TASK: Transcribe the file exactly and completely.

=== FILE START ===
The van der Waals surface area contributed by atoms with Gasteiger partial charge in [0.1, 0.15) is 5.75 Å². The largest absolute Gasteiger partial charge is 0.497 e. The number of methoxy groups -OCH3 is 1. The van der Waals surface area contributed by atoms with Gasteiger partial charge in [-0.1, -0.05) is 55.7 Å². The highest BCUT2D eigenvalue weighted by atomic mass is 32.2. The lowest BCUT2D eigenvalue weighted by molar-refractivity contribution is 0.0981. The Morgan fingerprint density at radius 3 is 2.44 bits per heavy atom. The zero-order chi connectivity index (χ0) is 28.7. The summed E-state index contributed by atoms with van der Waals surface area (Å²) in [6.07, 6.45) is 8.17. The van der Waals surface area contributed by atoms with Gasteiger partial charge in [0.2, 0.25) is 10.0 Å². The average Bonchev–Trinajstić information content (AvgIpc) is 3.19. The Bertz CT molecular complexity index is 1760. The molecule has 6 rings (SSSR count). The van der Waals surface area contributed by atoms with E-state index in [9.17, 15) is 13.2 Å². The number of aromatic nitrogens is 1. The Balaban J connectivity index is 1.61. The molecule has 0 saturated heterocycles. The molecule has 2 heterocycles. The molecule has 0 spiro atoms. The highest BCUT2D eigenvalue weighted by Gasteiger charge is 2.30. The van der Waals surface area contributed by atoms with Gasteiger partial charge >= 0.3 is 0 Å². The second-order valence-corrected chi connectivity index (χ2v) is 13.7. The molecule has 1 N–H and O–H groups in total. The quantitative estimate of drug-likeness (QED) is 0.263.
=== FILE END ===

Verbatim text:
The van der Waals surface area contributed by atoms with Gasteiger partial charge in [0.1, 0.15) is 5.75 Å². The largest absolute Gasteiger partial charge is 0.497 e. The number of methoxy groups -OCH3 is 1. The van der Waals surface area contributed by atoms with Gasteiger partial charge in [-0.1, -0.05) is 55.7 Å². The highest BCUT2D eigenvalue weighted by atomic mass is 32.2. The lowest BCUT2D eigenvalue weighted by molar-refractivity contribution is 0.0981. The Morgan fingerprint density at radius 3 is 2.44 bits per heavy atom. The zero-order chi connectivity index (χ0) is 28.7. The summed E-state index contributed by atoms with van der Waals surface area (Å²) in [6.07, 6.45) is 8.17. The van der Waals surface area contributed by atoms with Gasteiger partial charge in [0.2, 0.25) is 10.0 Å². The average Bonchev–Trinajstić information content (AvgIpc) is 3.19. The Bertz CT molecular complexity index is 1760. The molecule has 6 rings (SSSR count). The van der Waals surface area contributed by atoms with E-state index in [9.17, 15) is 13.2 Å². The number of aromatic nitrogens is 1. The Balaban J connectivity index is 1.61. The molecule has 0 saturated heterocycles. The molecule has 2 heterocycles. The molecule has 0 spiro atoms. The highest BCUT2D eigenvalue weighted by Gasteiger charge is 2.30. The van der Waals surface area contributed by atoms with Gasteiger partial charge >= 0.3 is 0 Å². The second-order valence-corrected chi connectivity index (χ2v) is 13.7. The molecule has 1 N–H and O–H groups in total. The quantitative estimate of drug-likeness (QED) is 0.263.